Whole house "battery" wiring/power...

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On Mon, 28 Sep 2009 08:52:38 -0700, "Bill"

Hmm, I generally use batteries for *PORTABLE* devices. The stuff that sits in one place is all AC operated. I think your idea needs work.
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His idea may need work, but I still have plenty non portable things with battery power or battery backup. Both thermostats have AA cells. My light timer and clock radio use batteries for backup. Telephone memory has 4 cells, a caller ID unit has a 9V. Some of those items have plug in adapters, some don't. I have one smoke/co detector that is battery operated, the others are had wired.
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wrote:

Most have none ;maybe an old clock radio.

Nope. None here. Both powered off the heat pumps. It doesn't take much of a battery to keep a clock going. A button cell should last the life of the clock.

See above. You bought junk.

Wired is a requirement now.
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Bill wrote:

http://www.wirelessmicrocolorcam.com/estore/popup_image.php?pIDG&osCsid e4daf8d5319ed8efaa7a77410624ea
It would be just as cost effective to put the power supplies inside the devices and make them all AC. We are already wired for that. They can still use batteries for portability or back up. I hate those frigging power boxes you get with every god damn thing you buy.
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On Mon, 28 Sep 2009 08:52:38 -0700, "Bill"

    Remember that 9 volts will loose voltage in a short run. By the time you get it trough a wire from one end of the house to another, you might be down to 7 volts and that might not work too well.

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Bill wrote:

http://www.wirelessmicrocolorcam.com/estore/popup_image.php?pIDG&osCsid e4daf8d5319ed8efaa7a77410624ea
My suggestion would be for a 48 volt DC system. Plain old telephone service uses 48 volts DC for battery and PoE, power over Ethernet is usually 48 volts DC. The wire size could be smaller than that for a lower voltage system and the 78xx type regulators are very inexpensive and come in a variety of wattage ratings for stepping down the voltages. The technology to pull it off is not exotic and can be done with all off the shelf parts. Solar and wind power could integrate quite easily with such a system.
TDD
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On Sat, 03 Oct 2009 00:22:41 -0500, The Daring Dufas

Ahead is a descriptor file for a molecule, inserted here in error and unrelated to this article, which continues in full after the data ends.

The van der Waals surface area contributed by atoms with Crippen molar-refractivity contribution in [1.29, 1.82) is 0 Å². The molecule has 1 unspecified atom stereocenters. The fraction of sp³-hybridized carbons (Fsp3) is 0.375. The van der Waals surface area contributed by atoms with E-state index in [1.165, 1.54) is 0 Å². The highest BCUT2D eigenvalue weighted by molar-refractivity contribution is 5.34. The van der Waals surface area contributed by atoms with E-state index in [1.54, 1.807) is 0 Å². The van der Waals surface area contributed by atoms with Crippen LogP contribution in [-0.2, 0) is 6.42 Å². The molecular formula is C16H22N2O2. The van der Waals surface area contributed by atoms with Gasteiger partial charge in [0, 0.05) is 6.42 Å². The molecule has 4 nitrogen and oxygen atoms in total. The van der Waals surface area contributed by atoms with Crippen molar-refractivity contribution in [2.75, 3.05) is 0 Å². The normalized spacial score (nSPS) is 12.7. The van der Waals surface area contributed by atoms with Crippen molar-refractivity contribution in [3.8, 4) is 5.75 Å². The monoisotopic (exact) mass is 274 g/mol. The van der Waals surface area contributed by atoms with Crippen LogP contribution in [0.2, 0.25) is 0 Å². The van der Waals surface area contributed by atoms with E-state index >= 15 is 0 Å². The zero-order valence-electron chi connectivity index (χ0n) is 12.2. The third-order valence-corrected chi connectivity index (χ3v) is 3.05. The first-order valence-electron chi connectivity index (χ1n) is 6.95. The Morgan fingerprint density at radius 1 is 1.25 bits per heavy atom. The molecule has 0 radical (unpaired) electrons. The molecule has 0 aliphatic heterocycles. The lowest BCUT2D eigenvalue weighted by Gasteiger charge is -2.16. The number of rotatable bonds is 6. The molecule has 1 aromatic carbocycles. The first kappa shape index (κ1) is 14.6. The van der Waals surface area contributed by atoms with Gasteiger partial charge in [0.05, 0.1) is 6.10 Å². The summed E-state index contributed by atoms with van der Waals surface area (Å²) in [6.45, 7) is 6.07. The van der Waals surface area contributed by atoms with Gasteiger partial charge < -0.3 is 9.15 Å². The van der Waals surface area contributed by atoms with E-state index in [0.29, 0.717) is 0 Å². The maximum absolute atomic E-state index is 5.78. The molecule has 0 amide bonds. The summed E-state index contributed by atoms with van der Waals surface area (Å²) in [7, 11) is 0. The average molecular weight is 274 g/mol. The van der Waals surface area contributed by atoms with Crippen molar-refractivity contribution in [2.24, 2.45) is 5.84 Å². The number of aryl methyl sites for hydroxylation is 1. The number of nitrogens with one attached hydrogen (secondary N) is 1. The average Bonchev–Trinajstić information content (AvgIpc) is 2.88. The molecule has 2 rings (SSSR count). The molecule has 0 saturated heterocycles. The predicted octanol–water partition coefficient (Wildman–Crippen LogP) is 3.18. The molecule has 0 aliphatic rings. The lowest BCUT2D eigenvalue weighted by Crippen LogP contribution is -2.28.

Think "transformer".

The maximum "safe" voltage. There is a reason power transmission is in the hundreds of KV. AC.

You really want to waste power, don't you?

Not everyone wants to waste ten times the power they use.
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krw wrote:

Do you have the slightest clue of what the discussion is about? It's a hypothetical discussion about a DC power distribution system for a home. I neither seek to impose a standard or ridicule the ideas of others. I do have about four decades of experience with all things electrical and electronic but sadly, I don't know everything. I wish I did.
TDD
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The Daring Dufas wrote:

I am guessing his point was that linear regulators such as the 78xx series are quite inefficient.
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George wrote:

and have a 35 volt limit on the input voltage. Even if one could handle 48 VDC at the input, a 7805 with a 1 amp load would waste 43 watts as heat just to power a 5 watt load.
--
You can\'t have a sense of humor, if you have no sense!

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Michael A. Terrell wrote:

I was thinking about the 35 volt limit and the fact that the 78xx regulators are linear regulators but for low power needs what's a power resister and a 78xx regulator going to waste? DC to DC converters are a lot cheaper than they used to be and for a heavy load like a laptop I would use something like that. A "greenish" home with things like LED lighting and thermoelectric refrigeration could be an interesting use for a 48 volt DC system in a home. An LCD TV, a surround sound system and all manner of the electronic gizmos that we can't live without these days could be adapted to a 48 volt DC system. I don't remember the part numbers but I remember a line of controllers made by Linear Technology Corporation that have input voltages that can range up to 60 volts DC and provide a constant DC output regardless of the varying DC input. There are some interesting developments with thermo- electric air conditioning and I think that a 48 volt DC power source would be great for that. For someone living off the grid, a 48 volt system could use 12-2 Romex instead of a large wire size needed for a 12 volt system to carry the increased current. I find it an interesting concept.
TDD
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On Sun, 04 Oct 2009 03:31:58 -0500, The Daring Dufas

My house has outlets all around that do not use any power at all unless I attach a device to one, and then it only uses what that device needs to operate.
Your long line, low voltage "idea" is wasteful from the get go, regardless of the regulation device you should choose. Since you are unable to grasp why it is wasteful, you are unable to handle any of the advice you get about it here, and you are ridiculed, by your own hand.